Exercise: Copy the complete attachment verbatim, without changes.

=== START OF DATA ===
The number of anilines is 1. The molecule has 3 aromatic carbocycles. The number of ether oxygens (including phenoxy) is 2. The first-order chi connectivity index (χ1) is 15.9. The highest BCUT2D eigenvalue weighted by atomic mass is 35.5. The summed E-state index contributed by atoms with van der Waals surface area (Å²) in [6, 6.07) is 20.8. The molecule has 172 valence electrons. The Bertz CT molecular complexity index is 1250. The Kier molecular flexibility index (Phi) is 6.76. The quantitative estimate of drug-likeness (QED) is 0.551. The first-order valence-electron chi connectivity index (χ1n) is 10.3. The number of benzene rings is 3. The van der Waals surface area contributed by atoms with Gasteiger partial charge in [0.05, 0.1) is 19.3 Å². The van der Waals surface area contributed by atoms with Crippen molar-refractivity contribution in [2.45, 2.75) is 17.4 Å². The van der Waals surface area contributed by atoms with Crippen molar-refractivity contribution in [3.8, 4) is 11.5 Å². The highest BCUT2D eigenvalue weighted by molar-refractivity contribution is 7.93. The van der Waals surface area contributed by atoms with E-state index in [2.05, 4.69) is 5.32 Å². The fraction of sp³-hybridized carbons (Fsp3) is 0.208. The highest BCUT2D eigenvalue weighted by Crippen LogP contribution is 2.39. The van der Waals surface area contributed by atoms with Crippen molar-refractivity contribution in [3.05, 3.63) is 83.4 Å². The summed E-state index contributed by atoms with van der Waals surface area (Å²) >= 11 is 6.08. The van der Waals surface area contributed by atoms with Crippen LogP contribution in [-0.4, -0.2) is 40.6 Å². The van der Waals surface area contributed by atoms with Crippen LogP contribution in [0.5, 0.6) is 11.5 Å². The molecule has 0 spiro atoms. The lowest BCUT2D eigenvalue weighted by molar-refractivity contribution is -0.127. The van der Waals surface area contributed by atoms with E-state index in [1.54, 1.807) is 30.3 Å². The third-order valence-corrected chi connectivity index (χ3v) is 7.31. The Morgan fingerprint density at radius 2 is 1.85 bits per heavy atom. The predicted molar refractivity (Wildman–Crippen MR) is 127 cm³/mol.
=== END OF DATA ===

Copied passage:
The number of anilines is 1. The molecule has 3 aromatic carbocycles. The number of ether oxygens (including phenoxy) is 2. The first-order chi connectivity index (χ1) is 15.9. The highest BCUT2D eigenvalue weighted by atomic mass is 35.5. The summed E-state index contributed by atoms with van der Waals surface area (Å²) in [6, 6.07) is 20.8. The molecule has 172 valence electrons. The Bertz CT molecular complexity index is 1250. The Kier molecular flexibility index (Phi) is 6.76. The quantitative estimate of drug-likeness (QED) is 0.551. The first-order valence-electron chi connectivity index (χ1n) is 10.3. The number of benzene rings is 3. The van der Waals surface area contributed by atoms with Gasteiger partial charge in [0.05, 0.1) is 19.3 Å². The van der Waals surface area contributed by atoms with Crippen molar-refractivity contribution in [2.45, 2.75) is 17.4 Å². The van der Waals surface area contributed by atoms with Crippen molar-refractivity contribution in [3.8, 4) is 11.5 Å². The highest BCUT2D eigenvalue weighted by molar-refractivity contribution is 7.93. The van der Waals surface area contributed by atoms with E-state index in [2.05, 4.69) is 5.32 Å². The fraction of sp³-hybridized carbons (Fsp3) is 0.208. The highest BCUT2D eigenvalue weighted by Crippen LogP contribution is 2.39. The van der Waals surface area contributed by atoms with Crippen molar-refractivity contribution in [3.05, 3.63) is 83.4 Å². The summed E-state index contributed by atoms with van der Waals surface area (Å²) >= 11 is 6.08. The van der Waals surface area contributed by atoms with Crippen LogP contribution in [-0.4, -0.2) is 40.6 Å². The van der Waals surface area contributed by atoms with Crippen LogP contribution in [0.5, 0.6) is 11.5 Å². The molecule has 0 spiro atoms. The lowest BCUT2D eigenvalue weighted by molar-refractivity contribution is -0.127. The van der Waals surface area contributed by atoms with E-state index in [1.54, 1.807) is 30.3 Å². The third-order valence-corrected chi connectivity index (χ3v) is 7.31. The Morgan fingerprint density at radius 2 is 1.85 bits per heavy atom. The predicted molar refractivity (Wildman–Crippen MR) is 127 cm³/mol.